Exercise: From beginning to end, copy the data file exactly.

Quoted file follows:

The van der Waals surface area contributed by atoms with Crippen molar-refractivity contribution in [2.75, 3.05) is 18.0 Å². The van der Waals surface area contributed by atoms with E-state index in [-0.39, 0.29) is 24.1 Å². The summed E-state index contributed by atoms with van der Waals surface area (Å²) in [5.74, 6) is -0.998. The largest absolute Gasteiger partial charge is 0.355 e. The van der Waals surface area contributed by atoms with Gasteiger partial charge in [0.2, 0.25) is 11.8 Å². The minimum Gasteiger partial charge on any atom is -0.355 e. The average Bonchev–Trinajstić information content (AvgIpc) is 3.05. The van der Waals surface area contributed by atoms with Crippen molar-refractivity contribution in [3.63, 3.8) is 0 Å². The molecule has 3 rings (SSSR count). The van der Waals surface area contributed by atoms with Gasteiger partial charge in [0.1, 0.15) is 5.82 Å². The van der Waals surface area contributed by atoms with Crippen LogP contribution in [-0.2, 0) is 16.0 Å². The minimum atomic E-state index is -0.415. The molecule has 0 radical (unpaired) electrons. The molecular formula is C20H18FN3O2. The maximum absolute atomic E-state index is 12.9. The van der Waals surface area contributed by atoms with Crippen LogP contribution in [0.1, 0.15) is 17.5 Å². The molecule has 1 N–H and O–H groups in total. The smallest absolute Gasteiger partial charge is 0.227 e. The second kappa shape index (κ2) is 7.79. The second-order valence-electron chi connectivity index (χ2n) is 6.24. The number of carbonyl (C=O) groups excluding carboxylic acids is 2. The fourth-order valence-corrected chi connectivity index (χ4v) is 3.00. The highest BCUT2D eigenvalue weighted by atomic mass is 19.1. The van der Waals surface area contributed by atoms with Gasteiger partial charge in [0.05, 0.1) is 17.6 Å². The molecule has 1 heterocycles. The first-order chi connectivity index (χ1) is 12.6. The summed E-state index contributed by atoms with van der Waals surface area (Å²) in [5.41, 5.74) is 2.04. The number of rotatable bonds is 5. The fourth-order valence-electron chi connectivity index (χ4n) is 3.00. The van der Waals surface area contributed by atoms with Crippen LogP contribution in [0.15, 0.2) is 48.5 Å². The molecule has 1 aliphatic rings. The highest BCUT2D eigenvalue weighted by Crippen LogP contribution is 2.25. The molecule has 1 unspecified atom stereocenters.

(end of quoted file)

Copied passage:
The van der Waals surface area contributed by atoms with Crippen molar-refractivity contribution in [2.75, 3.05) is 18.0 Å². The van der Waals surface area contributed by atoms with E-state index in [-0.39, 0.29) is 24.1 Å². The summed E-state index contributed by atoms with van der Waals surface area (Å²) in [5.74, 6) is -0.998. The largest absolute Gasteiger partial charge is 0.355 e. The van der Waals surface area contributed by atoms with Gasteiger partial charge in [0.2, 0.25) is 11.8 Å². The minimum Gasteiger partial charge on any atom is -0.355 e. The average Bonchev–Trinajstić information content (AvgIpc) is 3.05. The van der Waals surface area contributed by atoms with Crippen molar-refractivity contribution in [3.63, 3.8) is 0 Å². The molecule has 3 rings (SSSR count). The van der Waals surface area contributed by atoms with Gasteiger partial charge in [0.1, 0.15) is 5.82 Å². The van der Waals surface area contributed by atoms with Crippen LogP contribution in [-0.2, 0) is 16.0 Å². The minimum atomic E-state index is -0.415. The molecule has 0 radical (unpaired) electrons. The molecular formula is C20H18FN3O2. The maximum absolute atomic E-state index is 12.9. The van der Waals surface area contributed by atoms with Crippen LogP contribution in [0.1, 0.15) is 17.5 Å². The molecule has 1 N–H and O–H groups in total. The smallest absolute Gasteiger partial charge is 0.227 e. The second kappa shape index (κ2) is 7.79. The second-order valence-electron chi connectivity index (χ2n) is 6.24. The number of carbonyl (C=O) groups excluding carboxylic acids is 2. The fourth-order valence-corrected chi connectivity index (χ4v) is 3.00. The highest BCUT2D eigenvalue weighted by atomic mass is 19.1. The van der Waals surface area contributed by atoms with Gasteiger partial charge in [0.05, 0.1) is 17.6 Å². The molecule has 1 heterocycles. The first-order chi connectivity index (χ1) is 12.6. The summed E-state index contributed by atoms with van der Waals surface area (Å²) in [5.41, 5.74) is 2.04. The number of rotatable bonds is 5. The fourth-order valence-electron chi connectivity index (χ4n) is 3.00. The van der Waals surface area contributed by atoms with Crippen LogP contribution in [0.15, 0.2) is 48.5 Å². The molecule has 1 aliphatic rings. The highest BCUT2D eigenvalue weighted by Crippen LogP contribution is 2.25. The molecule has 1 unspecified atom stereocenters.